I thought I knew what leadership was but at Masa’s Leadership Summit last week, I discovered I knew very little. I found myself asking, does she facilitate well? Is she the most vocal one in the room? Does she fearlessly share her opinions? Does she successfully include everyone? Often when we look to leaders we admire, we see the end result, but we don’t get to see their inner life. It is only in recognizing our own inner leadership capabilities that we can truly know what leadership is.
Thinking back, I went to the Summit to get permission to be a leader. What ended up happening was I gave myself permission to be a leader. Here’s what that process looked like:
Upon arrival, our first activity was the “Plenary” in which we all gathered in the auditorium.
Ben, the program director, welcomed us and proceeded to ask us a vague question. There was silence because no one understood it. Ben then sat down on the stage and looked at us expectantly. After awhile, people began talking amongst themselves. It started hesitantly and then people became louder and louder until the entire auditorium was filled with people talking about how confused they were. Some people tried to unite the group through music. One guy stood up and sang “We Are the World.” Another started clapping and shouting “we will, we will rock you.” Whereas the people in close proximity to the brave ones joined in, those in the periphery remained out of sync with the rest of the group.
Our next activity was “Home Group.” These were 6 groups of 25 delegates and 1 facilitator. When we all sat down in a circle, we looked to our facilitator, Jason, for guidance and, again, he asked us a vague question and was silent. People in my group became very frustrated. Over the course of the next few days, many people stopped showing up because they didn’t like the lack of direction. However, I found the social experiment fascinating. Over the 5 days, we were forced to figure out what to do as a group in the absence of leadership. Moreover, we were encouraged to introspectively recognize our own roles and leadership styles in the group.
I have always wondered whether I am leader material since I feel more comfortable listening than talking. In class discussions, it’s usually the loudest and most opinionated voices that get heard. Moreover, in general I am careful about what I say because I try hard not to offend others. I also experience fear before I speak that what I say or do will not be accepted by the group, that it will be for nothing, or worse, people will think it’s stupid. Lastly, when I do have a useful comment or question, it often goes unsaid because I either do not want to disrupt the flow of the conversation or I worry I will be perceived in an unfavorable way. The conference addressed each of these concerns in various circumstances.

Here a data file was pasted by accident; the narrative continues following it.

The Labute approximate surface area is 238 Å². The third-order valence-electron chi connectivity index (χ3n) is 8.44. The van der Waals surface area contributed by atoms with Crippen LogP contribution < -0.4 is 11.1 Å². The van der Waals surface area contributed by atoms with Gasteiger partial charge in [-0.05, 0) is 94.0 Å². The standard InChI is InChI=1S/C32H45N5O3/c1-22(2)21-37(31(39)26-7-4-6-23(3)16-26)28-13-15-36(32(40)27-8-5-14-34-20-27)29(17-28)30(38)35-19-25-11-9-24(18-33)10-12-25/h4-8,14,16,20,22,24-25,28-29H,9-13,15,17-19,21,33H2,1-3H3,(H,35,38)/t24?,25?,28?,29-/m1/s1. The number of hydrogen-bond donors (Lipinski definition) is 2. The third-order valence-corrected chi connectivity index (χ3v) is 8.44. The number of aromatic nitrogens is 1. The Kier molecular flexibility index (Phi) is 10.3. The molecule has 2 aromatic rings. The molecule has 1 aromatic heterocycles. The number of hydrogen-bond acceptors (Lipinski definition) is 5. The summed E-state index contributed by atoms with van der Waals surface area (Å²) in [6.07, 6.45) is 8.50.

I had an amazing conversation with one of my colleagues in the home group. It is clear he is not afraid to talk in public and deemed himself the “most vocal one in the group.” I should note that that was not my perception at all. His contributions were always insightful and never seemed excessive. I’ve always admired people like him because they seem so confident. However, he said that he is self-conscious every time he speaks because he fears that others are thinking that he talks too much. We also described differences in our upbringing. In my family, I’m an only child and it is taboo in our household to interrupt or speak over each other in conversations. However, he is the youngest child of a large family and he grew up feeling like he had to speak loudly and often in order to be noticed. This conversation made me realize that many people (and perhaps everyone) have anxiety about speaking to a room full of people. Furthermore, maybe the right answer isn’t in talking the most, but finding a balance between listening and speaking.
I also learned a lot from Daphni Leaf, an Israeli social activist, on voicing my opinions.
(The one and only Daphni Leaf)
She is widely known in Israel for initiating a movement protesting housing costs in Israel by pitching a tent on a crowded street of Tel Aviv. Soon after, she had thousands of people join her. The story Daphni told was unique not only in its substance, but also its delivery. Daphni did not paint herself as a hero, but as a failure who was driven by her circumstances to take drastic measures, which inadvertently spurred social change. She described herself as awkward, but I saw a huge amount of maturity in her because she was able to speak to us so truthfully about her life. In her, I saw the kind of leader I want to be: one who does not shy away from sharing my honest opinion. Here is an interview with her (not the one I saw but you’ll get the gist):
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